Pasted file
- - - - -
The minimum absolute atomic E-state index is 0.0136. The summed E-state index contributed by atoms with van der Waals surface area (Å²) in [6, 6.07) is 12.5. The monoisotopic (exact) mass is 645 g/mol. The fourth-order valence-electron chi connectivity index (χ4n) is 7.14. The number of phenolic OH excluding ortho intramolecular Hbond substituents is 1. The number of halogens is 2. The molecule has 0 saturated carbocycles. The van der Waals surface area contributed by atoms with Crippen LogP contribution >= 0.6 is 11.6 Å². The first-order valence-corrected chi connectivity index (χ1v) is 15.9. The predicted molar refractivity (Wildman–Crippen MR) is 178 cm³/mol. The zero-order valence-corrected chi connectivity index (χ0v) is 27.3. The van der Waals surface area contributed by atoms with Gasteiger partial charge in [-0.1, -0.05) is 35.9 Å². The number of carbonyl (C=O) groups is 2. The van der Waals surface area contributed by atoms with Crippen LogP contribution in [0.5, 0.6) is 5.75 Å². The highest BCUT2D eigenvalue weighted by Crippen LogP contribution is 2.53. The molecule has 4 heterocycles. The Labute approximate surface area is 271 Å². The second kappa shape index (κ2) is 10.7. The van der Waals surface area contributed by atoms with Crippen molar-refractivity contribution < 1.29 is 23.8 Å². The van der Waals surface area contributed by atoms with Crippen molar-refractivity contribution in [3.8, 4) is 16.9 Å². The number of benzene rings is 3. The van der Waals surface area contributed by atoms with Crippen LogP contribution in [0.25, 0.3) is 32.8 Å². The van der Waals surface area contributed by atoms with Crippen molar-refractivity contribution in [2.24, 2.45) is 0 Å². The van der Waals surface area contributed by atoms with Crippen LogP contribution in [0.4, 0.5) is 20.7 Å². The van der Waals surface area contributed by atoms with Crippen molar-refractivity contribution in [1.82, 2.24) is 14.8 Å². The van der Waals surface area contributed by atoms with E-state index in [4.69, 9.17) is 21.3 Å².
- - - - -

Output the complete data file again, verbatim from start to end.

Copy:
The minimum absolute atomic E-state index is 0.0136. The summed E-state index contributed by atoms with van der Waals surface area (Å²) in [6, 6.07) is 12.5. The monoisotopic (exact) mass is 645 g/mol. The fourth-order valence-electron chi connectivity index (χ4n) is 7.14. The number of phenolic OH excluding ortho intramolecular Hbond substituents is 1. The number of halogens is 2. The molecule has 0 saturated carbocycles. The van der Waals surface area contributed by atoms with Crippen LogP contribution >= 0.6 is 11.6 Å². The first-order valence-corrected chi connectivity index (χ1v) is 15.9. The predicted molar refractivity (Wildman–Crippen MR) is 178 cm³/mol. The zero-order valence-corrected chi connectivity index (χ0v) is 27.3. The van der Waals surface area contributed by atoms with Gasteiger partial charge in [-0.1, -0.05) is 35.9 Å². The number of carbonyl (C=O) groups is 2. The van der Waals surface area contributed by atoms with Crippen LogP contribution in [0.5, 0.6) is 5.75 Å². The highest BCUT2D eigenvalue weighted by Crippen LogP contribution is 2.53. The molecule has 4 heterocycles. The Labute approximate surface area is 271 Å². The second kappa shape index (κ2) is 10.7. The van der Waals surface area contributed by atoms with Crippen molar-refractivity contribution < 1.29 is 23.8 Å². The van der Waals surface area contributed by atoms with Crippen molar-refractivity contribution in [3.8, 4) is 16.9 Å². The number of benzene rings is 3. The van der Waals surface area contributed by atoms with Crippen LogP contribution in [0.25, 0.3) is 32.8 Å². The van der Waals surface area contributed by atoms with Crippen molar-refractivity contribution in [2.24, 2.45) is 0 Å². The van der Waals surface area contributed by atoms with Crippen LogP contribution in [0.4, 0.5) is 20.7 Å². The van der Waals surface area contributed by atoms with Crippen molar-refractivity contribution in [1.82, 2.24) is 14.8 Å². The van der Waals surface area contributed by atoms with E-state index in [4.69, 9.17) is 21.3 Å².